The method described above requires code changes to start and stop the profiler. You can also start the profiler automatically and profile the entire code without any code changes using the MXNET_PROFILER_AUTOSTART environment variable.


MXNet will start the profiler automatically if you run your code with the environment variable MXNET_PROFILER_AUTOSTART set to 1. The profiler output is stored in profile.json inside the current directory.

Note that the profiler output could be large depending on your code. It might be helpful to profile only sections of your code using the set_state API described in the previous section.

Increasing granularity of the profiler output

MXNet executes computation graphs in ‘bulk mode’ which reduces kernel launch gaps in between symbolic operators for faster execution. This could reduce the granularity of the profiler output. If you need profiling result of every operator, please set the environment variables MXNET_EXEC_BULK_EXEC_INFERENCE and MXNET_EXEC_BULK_EXEC_TRAIN to 0 to disable the bulk execution mode.

When working with networks created using the Gluon API, you will get a more granular profiling outputs if you profile networks that haven’t been hybridized. Operations can appear fused together in the profiling outputs after hybridization, which can make debugging tricky.

Viewing profiler output

There are a few ways to view the information collected by the profiler. You can view it in the console, you can view a more graphical version in a browser, or you can use a vendor tool such as Intel VTune or Nvidia NVProf to view output. For most scenarios the information you need can be obtained with MXNet’s built in profiler support, but if you want to investigate the performance of operators alongside extra context about your hardware (e.g. cache hit rates, or CUDA kernel timings) then profiling jointly with vendor tools is recommended.

1. View in console

You can use the profiler.dumps() method to view the information collected by the profiler in the console. The collected information contains time taken by each operator, time taken by each C API and memory consumed in both CPU and GPU.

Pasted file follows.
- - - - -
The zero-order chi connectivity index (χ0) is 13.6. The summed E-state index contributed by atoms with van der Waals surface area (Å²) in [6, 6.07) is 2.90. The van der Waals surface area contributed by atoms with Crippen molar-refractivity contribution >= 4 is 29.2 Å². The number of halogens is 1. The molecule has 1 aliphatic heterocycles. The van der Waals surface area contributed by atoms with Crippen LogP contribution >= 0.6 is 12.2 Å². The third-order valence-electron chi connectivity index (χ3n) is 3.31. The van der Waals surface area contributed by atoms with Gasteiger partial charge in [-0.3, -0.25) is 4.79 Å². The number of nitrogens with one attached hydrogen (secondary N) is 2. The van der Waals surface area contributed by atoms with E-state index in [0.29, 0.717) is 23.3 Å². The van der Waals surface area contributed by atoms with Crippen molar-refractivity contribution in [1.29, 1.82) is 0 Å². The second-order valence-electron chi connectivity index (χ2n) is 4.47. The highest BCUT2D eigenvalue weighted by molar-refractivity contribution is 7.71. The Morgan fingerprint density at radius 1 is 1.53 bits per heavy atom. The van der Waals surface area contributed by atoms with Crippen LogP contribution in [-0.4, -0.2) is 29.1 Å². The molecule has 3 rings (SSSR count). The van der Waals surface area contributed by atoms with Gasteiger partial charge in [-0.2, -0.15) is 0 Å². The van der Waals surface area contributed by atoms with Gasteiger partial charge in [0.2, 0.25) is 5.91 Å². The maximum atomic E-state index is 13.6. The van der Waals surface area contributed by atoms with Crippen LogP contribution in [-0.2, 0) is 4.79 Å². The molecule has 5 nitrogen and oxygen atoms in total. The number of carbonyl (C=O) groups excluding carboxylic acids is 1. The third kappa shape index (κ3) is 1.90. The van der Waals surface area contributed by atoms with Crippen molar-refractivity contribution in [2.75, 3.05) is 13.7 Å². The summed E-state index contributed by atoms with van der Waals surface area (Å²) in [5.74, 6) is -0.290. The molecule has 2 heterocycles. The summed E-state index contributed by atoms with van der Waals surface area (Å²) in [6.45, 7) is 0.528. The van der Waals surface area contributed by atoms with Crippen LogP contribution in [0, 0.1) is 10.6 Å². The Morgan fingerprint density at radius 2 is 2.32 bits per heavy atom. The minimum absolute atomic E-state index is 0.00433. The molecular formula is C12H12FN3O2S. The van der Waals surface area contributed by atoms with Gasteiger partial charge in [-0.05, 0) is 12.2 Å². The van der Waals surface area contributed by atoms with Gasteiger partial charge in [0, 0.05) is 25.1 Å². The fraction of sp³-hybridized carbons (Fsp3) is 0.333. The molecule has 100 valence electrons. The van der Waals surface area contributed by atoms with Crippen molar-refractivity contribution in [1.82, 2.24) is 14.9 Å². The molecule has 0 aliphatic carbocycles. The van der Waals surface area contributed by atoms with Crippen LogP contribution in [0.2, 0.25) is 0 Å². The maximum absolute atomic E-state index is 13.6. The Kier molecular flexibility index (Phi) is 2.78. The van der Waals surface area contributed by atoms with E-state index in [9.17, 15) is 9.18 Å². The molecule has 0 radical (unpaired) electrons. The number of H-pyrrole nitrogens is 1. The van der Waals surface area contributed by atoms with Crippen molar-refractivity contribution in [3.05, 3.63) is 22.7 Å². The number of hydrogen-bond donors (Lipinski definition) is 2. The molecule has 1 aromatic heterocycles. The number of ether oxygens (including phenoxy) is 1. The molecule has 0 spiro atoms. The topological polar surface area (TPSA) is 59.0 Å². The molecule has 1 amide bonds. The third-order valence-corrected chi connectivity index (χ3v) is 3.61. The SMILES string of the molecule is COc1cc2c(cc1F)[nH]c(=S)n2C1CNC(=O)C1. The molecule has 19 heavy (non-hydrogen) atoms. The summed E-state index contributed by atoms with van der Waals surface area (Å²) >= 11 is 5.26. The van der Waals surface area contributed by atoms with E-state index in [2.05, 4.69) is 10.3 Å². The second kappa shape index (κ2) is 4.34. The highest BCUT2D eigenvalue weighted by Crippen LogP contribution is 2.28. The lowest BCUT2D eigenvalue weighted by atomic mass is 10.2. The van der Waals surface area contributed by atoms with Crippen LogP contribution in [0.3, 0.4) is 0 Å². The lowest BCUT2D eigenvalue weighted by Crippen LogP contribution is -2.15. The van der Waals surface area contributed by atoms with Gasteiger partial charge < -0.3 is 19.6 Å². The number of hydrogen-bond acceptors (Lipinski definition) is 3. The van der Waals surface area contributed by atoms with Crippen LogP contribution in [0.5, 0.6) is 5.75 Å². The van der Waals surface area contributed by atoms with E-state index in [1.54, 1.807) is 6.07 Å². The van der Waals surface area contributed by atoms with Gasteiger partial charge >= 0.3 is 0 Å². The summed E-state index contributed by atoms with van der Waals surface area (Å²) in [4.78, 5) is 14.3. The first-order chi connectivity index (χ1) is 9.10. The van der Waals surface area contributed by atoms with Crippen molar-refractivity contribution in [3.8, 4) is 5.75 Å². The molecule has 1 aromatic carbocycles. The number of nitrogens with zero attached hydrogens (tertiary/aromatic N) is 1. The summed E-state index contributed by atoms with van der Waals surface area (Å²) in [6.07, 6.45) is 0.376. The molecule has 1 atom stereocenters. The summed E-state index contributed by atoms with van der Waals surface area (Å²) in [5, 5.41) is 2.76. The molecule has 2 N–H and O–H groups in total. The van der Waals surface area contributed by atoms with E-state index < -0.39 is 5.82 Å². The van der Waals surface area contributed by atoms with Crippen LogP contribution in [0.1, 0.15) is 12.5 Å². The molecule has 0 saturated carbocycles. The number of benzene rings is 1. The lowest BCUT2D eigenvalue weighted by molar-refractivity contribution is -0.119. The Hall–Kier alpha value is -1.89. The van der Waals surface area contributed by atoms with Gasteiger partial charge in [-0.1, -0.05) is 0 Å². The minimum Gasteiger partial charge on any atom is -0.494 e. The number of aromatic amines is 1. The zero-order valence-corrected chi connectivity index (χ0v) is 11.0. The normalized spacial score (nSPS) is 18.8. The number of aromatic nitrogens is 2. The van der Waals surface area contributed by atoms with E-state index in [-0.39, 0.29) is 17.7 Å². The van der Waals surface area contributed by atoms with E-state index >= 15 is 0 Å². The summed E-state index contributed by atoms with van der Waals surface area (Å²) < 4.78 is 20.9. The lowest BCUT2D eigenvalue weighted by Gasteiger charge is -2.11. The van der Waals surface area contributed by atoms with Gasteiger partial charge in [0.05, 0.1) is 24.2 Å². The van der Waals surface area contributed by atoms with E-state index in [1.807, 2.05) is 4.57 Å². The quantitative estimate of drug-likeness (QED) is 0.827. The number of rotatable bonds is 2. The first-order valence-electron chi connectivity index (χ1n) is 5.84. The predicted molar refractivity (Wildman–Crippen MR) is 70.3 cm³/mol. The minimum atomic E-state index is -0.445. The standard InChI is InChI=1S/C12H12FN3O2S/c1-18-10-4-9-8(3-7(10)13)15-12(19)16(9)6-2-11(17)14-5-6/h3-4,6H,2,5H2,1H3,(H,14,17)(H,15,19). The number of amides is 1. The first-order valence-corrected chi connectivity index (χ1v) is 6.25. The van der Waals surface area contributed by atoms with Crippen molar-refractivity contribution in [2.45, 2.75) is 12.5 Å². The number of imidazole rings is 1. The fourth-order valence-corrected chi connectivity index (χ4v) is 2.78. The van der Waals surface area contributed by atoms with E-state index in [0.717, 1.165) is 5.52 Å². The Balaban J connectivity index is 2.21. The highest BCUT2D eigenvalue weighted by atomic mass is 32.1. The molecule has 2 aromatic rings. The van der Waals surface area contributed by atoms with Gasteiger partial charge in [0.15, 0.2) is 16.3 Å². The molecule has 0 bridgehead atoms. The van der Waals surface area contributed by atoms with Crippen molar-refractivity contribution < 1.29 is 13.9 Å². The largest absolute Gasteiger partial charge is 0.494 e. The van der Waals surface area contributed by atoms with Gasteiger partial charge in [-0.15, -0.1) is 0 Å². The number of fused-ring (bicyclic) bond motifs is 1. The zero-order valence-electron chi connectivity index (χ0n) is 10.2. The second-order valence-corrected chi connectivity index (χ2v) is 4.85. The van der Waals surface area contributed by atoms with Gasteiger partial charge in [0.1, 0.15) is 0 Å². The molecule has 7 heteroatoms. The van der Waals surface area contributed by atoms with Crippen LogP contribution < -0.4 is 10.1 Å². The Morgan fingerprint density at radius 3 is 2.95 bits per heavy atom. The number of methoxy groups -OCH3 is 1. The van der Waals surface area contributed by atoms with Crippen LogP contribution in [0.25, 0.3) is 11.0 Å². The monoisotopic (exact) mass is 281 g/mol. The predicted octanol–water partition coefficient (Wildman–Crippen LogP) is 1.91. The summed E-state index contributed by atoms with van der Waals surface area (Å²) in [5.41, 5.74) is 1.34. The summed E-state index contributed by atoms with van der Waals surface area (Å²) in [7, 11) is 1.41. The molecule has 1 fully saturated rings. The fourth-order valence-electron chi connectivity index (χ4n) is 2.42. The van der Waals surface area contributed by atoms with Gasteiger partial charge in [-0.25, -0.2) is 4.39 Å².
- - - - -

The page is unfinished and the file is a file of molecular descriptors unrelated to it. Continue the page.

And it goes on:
Profile Statistics

2. View in browser

You can also dump the information collected by the profiler into a json file using the profiler.dump() function and view it in a browser.


dump() creates a json file which can be viewed using a trace consumer like chrome://tracing in the Chrome browser. Here is a snapshot that shows the output of the profiling we did above. Note that setting the finished parameter to False will prevent the profiler from finishing dumping to file. If you just use profiler.dump(), you will no longer be able to profile the remaining sections of your model.

Tracing Screenshot

Let’s zoom in to check the time taken by operators

Operator profiling

The above picture visualizes the sequence in which the operators were executed and the time taken by each operator.

Profiling MKLDNN Operators

Reagrding MKLDNN operators, the library has already provided the internal profiling tool. Firstly, you need set MKLDNN_VERBOSE=1 to enable internal profiler.

$ MKLDNN_VERBOSE=1 python > mkldnn_verbose.log

Now, the detailed profiling insights of each mkldnn prmitive are saved into mkldnn_verbose.log (like below).

dnnl_verbose,info,DNNL v1.1.2 (commit cb2cc7ac17ff4e2ef50805c7048d33256d82be4d)
dnnl_verbose,info,Detected ISA is Intel AVX-512 with Intel DL Boost
dnnl_verbose,exec,cpu,convolution,jit:avx512_common,forward_inference,src_f32::blocked:aBcd16b:f0 wei_f32::blocked:ABcd16b16a:f0 bia_undef::undef::f0 dst_f32::blocked:aBcd16b:f0,,alg:convolution_direct,mb32_ic32oc32_ih256oh256kh3sh1dh0ph1_iw256ow256kw3sw1dw0pw1,20.7539

For example, if you want to calculate the total executing time of convolution primitive, you can just run:

$ cat mkldnn_verbose.log | grep "exec,cpu,convolution" | awk 'BEGIN{FS=","} {SUM+=$11} END {print SUM}'

Moreover, you can set MKLDNN_VERBOSE=2 to collect both creating and executing time of each primitive.

$ cat mkldnn_verbose.log | grep "create,cpu,convolution" | awk 'BEGIN{FS=","} {SUM+=$11} END {print SUM}'

$ cat mkldnn_verbose.log | grep "exec,cpu,convolution" | awk 'BEGIN{FS=","} {SUM+=$11} END {print SUM}'

Profiling Custom Operators

Should the existing NDArray operators fail to meet all your model’s needs, MXNet supports Custom Operators that you can define in Python. In forward() and backward() of a custom operator, there are two kinds of code: “pure Python” code (NumPy operators included) and “sub-operators” (NDArray operators called within forward() and backward()). With that said, MXNet can profile the execution time of both kinds without additional setup. Specifically, the MXNet profiler will break a single custom operator call into a pure Python event and several sub-operator events if there are any. Furthermore, all of those events will have a prefix in their names, which is, conveniently, the name of the custom operator you called.

Let’s try profiling custom operators with the following code example:

class MyAddOne(mx.operator.CustomOp):
    def forward(self, is_train, req, in_data, out_data, aux):
        self.assign(out_data[0], req[0], in_data[0]+1)